Play Lab

Ruby He
Ruby He
Nov 11, 2016 · 7 min read

Exploring Ambiguity

Observing Possible Micro-Futures


  1. Banter with robots.

Human communication is heavily dependent on discrete characteristics such as tone and nonverbal cues. We all know sarcasm is hard to interpret over text and messaging is not the best platform for in-depth arguments. But as virtual assistants such as Siri, Alexa and Cortana increase in popularity and people continue to converse on a digital basis through digital messaging, there is potential for more predictability in conversations. Communication of the future can be more efficient and direct.

Amazon’s Echo responds as “Alexa.”

2. Packaged empathy.

People’s individual perspectives are shaped by our distinct experiences and backgrounds. Today, we are able to experience each other’s lives more easily than ever through instant updates and live streaming. Because of this, we have access to environments and people that physical boundaries previously prevented. What does the ability to share each other’s experiences mean for the future of empathy and human understanding?

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Periscope app is experience through live streaming.

3. Moments relived.

Every time we go to a museum, attend a concert, or visit a national park, there will inevitably be a frenzy of people trying to permanently capture the moment on their phones, iPads or cameras. It has become typical that the more significant or authentic a stimulus, the more distant we become from it. Through technology, we are able to store memories for later, making the present less precious and ephemeral than ever before. Creating memories has become an active motion rather than a passive retrospect. People can now “relive” moments through drunk selfies and Snapchatted concerts, and experience memories in a different way.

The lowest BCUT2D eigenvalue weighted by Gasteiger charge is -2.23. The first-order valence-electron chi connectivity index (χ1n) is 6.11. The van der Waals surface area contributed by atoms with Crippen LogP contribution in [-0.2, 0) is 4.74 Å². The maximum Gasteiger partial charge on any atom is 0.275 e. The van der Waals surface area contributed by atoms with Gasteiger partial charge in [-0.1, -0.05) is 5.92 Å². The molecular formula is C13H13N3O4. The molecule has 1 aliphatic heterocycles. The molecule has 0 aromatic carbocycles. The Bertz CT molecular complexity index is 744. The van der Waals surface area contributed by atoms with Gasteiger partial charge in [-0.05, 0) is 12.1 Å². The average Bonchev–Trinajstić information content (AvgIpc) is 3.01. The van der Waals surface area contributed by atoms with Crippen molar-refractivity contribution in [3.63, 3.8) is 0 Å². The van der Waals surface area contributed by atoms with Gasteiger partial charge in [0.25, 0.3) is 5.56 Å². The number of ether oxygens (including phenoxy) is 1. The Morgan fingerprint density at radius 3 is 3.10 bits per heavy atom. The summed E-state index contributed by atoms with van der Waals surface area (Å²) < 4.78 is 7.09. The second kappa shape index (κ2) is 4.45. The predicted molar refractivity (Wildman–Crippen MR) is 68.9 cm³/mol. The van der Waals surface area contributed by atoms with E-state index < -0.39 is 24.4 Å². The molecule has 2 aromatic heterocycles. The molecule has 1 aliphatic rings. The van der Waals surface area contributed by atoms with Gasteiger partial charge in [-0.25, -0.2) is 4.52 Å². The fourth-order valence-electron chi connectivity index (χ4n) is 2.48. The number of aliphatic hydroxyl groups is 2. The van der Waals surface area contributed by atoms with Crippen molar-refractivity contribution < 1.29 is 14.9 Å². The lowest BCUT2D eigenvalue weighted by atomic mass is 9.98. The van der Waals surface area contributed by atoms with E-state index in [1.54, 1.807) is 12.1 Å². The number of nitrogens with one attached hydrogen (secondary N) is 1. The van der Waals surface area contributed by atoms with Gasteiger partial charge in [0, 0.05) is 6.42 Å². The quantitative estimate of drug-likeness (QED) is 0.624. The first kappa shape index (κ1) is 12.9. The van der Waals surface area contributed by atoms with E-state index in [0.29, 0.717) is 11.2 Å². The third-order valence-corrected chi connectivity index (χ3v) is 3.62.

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Spectacles by Snap Inc. films 10 second videos with a tap.

Side-effects and side-shows


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A New Age of Communication: Conversations with Machines

As machine language is perfected, communication and conversation will expand beyond person-to-person to encompass person-to-machine relationships as well.

“We show that WaveNets are able to generate speech which mimics any human voice and which sounds more natural than the best existing Text-to-Speech systems, reducing the gap with human performance by over 50%.”


(1) While experts work to train machines to sound “human”, will people naturally adapt to the mechanical way machines communicate as well?

(2) As conversation between people and machines becomes normalized, how will we prevent “Her”-like scenarios in which people become emotionally dependent on wavelengths that contain no true emotions or intentions? Is it dangerous to make machines sound too human?

(3) How will person-to-person interactions/communications be affected?

(4) As direct and efficient conversation becomes routine, will we loose certain aspects of conversation such as tone or filler speech (pauses, “umm”, “like”)? Will there be more or less miscommunication? Will machine communication lead to the eventual homogenization of language?

(5) Who controls the future of language? What aspects of human speech are worth keeping/incorporating into machine speech?